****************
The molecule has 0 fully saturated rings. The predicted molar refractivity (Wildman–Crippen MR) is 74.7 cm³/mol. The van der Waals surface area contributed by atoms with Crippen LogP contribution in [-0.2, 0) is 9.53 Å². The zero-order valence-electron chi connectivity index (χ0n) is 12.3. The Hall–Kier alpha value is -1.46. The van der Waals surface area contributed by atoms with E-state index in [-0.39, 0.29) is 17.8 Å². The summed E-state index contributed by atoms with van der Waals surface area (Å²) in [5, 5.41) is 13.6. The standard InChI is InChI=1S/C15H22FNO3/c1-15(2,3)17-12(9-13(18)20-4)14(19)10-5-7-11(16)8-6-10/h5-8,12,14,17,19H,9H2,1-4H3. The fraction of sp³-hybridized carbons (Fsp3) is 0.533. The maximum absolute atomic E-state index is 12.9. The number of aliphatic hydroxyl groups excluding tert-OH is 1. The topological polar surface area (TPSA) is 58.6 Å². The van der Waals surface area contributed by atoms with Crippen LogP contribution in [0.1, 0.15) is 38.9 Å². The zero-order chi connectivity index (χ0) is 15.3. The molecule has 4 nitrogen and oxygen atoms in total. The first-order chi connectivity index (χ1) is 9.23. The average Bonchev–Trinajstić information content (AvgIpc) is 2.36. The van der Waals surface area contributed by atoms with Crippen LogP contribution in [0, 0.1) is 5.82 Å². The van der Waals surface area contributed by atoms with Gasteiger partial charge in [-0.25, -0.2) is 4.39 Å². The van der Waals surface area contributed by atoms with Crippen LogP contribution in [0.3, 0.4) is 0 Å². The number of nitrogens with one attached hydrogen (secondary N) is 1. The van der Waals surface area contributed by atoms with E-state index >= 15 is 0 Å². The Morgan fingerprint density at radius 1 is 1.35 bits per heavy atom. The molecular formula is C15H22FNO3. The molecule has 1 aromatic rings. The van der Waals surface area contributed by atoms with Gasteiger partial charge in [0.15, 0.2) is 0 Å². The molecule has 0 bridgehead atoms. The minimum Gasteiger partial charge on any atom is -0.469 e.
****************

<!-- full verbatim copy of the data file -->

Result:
The molecule has 0 fully saturated rings. The predicted molar refractivity (Wildman–Crippen MR) is 74.7 cm³/mol. The van der Waals surface area contributed by atoms with Crippen LogP contribution in [-0.2, 0) is 9.53 Å². The zero-order valence-electron chi connectivity index (χ0n) is 12.3. The Hall–Kier alpha value is -1.46. The van der Waals surface area contributed by atoms with E-state index in [-0.39, 0.29) is 17.8 Å². The summed E-state index contributed by atoms with van der Waals surface area (Å²) in [5, 5.41) is 13.6. The standard InChI is InChI=1S/C15H22FNO3/c1-15(2,3)17-12(9-13(18)20-4)14(19)10-5-7-11(16)8-6-10/h5-8,12,14,17,19H,9H2,1-4H3. The fraction of sp³-hybridized carbons (Fsp3) is 0.533. The maximum absolute atomic E-state index is 12.9. The number of aliphatic hydroxyl groups excluding tert-OH is 1. The topological polar surface area (TPSA) is 58.6 Å². The van der Waals surface area contributed by atoms with Crippen LogP contribution in [0.1, 0.15) is 38.9 Å². The zero-order chi connectivity index (χ0) is 15.3. The molecule has 4 nitrogen and oxygen atoms in total. The first-order chi connectivity index (χ1) is 9.23. The average Bonchev–Trinajstić information content (AvgIpc) is 2.36. The van der Waals surface area contributed by atoms with Crippen LogP contribution in [0, 0.1) is 5.82 Å². The van der Waals surface area contributed by atoms with Gasteiger partial charge in [-0.25, -0.2) is 4.39 Å². The van der Waals surface area contributed by atoms with Crippen LogP contribution in [0.3, 0.4) is 0 Å². The number of nitrogens with one attached hydrogen (secondary N) is 1. The van der Waals surface area contributed by atoms with E-state index >= 15 is 0 Å². The Morgan fingerprint density at radius 1 is 1.35 bits per heavy atom. The molecular formula is C15H22FNO3. The molecule has 1 aromatic rings. The van der Waals surface area contributed by atoms with Gasteiger partial charge in [0.15, 0.2) is 0 Å². The molecule has 0 bridgehead atoms. The minimum Gasteiger partial charge on any atom is -0.469 e.